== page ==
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In spite of the extensive literature on the regulation of air transport services, until the development of the Quantitative Air Services Agreements Review (QUASAR…
In spite of the extensive literature on the regulation of air transport services, until the development of the Quantitative Air Services Agreements Review (QUASAR) methodology no systematic review existed of the degree of liberalization granted through air services agreements. The chapter lays out QUASARs key features, and presents the main results its application has generated. It then elaborates on how the methodology could be further refined and extended to other segments of the air transport industry yet uncovered. Based on QUASAR, the chapter critically evaluates some commonly held beliefs about the liberalization of international passenger transport and then moves on to explore the technical feasibility of creating a liberal multilateral regime for air transport services. QUASAR has demonstrated that, although the air transport sector has experienced some liberalization over the past few years, this has been, overall, rather marginal. The skies are not truly open.
European air transport policy, emerged through the confluence of case law and legislation, in four broad areas: liberalization, safety and security, greening, and the…
European air transport policy, emerged through the confluence of case law and legislation, in four broad areas: liberalization, safety and security, greening, and the external policy. Following the implementation of the single market for air transport, policy shifted to liberalizing and regulating associated services and in recent years to greening, the external aviation policy, and safety and security. Inclusion of air transport in the Environmental Trading Scheme of the European Union exemplifies the European Commission’s proactive stand on bringing the industry in line with emission reduction trajectories of other industries. However, the bid to include flights to third countries in the trading scheme pushed the EU into a controversial position, causing the Commission to halt implementation and to give ICAO time to seek a global multilateral agreement. The chapter also discusses how the nationality clauses in air services agreements breached the Treaty of Rome, and a court ruling to that effect enabled the EC to extend EU liberalization policies beyond the European Union, resulting in the Common Aviation Area with EU fringe countries and the Open Aviation Area with the USA. Another important area of progress was aviation safety, where the EU region is unsurpassed in the world, yet the Commission has pushed the boundary even further, by establishing the European Safety Agency to oversee the European Aviation Safety Management System. Another important area of regulatory development was aviation security, a major focus after the woeful events in 2001, but increasingly under industry scrutiny on costs and effectiveness. The chapter concludes by arguing that in the coming decade, the EU will strive to strengthen its position as a global countervailing power, symbolized in air transport by a leadership position in environmental policy and international market liberalization, exemplified in the EU’s external aviation policy.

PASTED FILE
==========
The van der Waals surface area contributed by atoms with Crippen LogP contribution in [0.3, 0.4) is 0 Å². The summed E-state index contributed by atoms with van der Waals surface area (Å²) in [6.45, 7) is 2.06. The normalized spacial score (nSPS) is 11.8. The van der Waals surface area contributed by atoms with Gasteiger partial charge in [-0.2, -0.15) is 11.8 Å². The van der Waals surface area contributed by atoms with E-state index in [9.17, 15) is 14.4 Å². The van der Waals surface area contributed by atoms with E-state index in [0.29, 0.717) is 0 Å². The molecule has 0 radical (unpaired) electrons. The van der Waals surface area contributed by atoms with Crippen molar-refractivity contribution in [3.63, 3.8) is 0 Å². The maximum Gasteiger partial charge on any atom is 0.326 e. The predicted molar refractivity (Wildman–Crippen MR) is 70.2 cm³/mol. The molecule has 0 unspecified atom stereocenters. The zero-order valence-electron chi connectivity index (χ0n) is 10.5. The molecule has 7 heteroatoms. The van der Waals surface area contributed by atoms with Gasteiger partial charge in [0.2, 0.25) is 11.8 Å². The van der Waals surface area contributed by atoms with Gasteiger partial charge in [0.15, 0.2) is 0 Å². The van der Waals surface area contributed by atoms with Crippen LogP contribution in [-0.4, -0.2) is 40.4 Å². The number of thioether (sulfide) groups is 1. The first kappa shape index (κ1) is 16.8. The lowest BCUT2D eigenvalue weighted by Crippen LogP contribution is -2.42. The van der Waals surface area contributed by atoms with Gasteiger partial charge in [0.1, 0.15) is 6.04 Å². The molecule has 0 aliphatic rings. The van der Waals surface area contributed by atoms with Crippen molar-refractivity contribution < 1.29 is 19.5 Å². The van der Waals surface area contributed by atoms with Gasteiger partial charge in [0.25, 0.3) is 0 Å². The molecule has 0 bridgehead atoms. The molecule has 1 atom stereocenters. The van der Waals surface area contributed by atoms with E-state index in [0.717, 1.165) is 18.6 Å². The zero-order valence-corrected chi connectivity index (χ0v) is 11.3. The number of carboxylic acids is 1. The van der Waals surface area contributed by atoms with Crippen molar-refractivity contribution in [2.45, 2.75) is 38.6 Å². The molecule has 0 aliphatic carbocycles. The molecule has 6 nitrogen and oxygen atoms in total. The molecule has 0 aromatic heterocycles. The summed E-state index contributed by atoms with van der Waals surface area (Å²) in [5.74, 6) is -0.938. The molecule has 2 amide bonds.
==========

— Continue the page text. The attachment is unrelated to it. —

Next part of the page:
Supply chains deliver goods and services between shippers and receivers, covering collection, transportation, distribution as well as their handling and storage in…
Supply chains deliver goods and services between shippers and receivers, covering collection, transportation, distribution as well as their handling and storage in between. In particular, transportation services are carried out by different transport modes. In some modern supply chains, different categories of air cargo carriers – combinations, freighter-only, and/or integrators – provide critical transport services.
This chapter develops a methodology for estimating the performance of supply chains served by an air cargo carrier network. The methodology is based on indicators of infrastructure use, technical/technological level, operational factors, economic factors, and environmental performance. This proposed methodology is applied to estimate performance of supply chains served by an integrated air cargo carrier – FedEx Express – operating a single hub in the US domestic air network. Results indicate that the methodology may be useful for estimation of overall supply chain performance under the condition that relevant data are available.
Kazuaki Miyamoto, Surya Raj Acharya, Mohammed Abdul Aziz, Jean-Michel Cusset, Tien Fang Fwa, Haluk Gerçek, Ali S. Huzayyin, Bruce James, Hirokazu Kato, Hanh Dam Le, Sungwon Lee, Francisco J. Martinez, Dominique Mignot, Kazuaki Miyamoto, Janos Monigl, Antonio N. Musso, Fumihiko Nakamura, Jean-Pierre Nicolas, Omar Osman, Antonio Páez, Rodrigo Quijada, Wolfgang Schade, Yordphol Tanaboriboon, Micheal A. P. Taylor, Karl N. Vergel, Zhongzhen Yang and Rocco Zito
Assessing air cargo strategy from an airport's perspective is relatively novel, and it seems little attention has been paid to this research area. This chapter will…
Assessing air cargo strategy from an airport's perspective is relatively novel, and it seems little attention has been paid to this research area. This chapter will address this research gap by introducing an Airport Cargo Strategy Canvas, designed to help build cargo strategies for individual airports.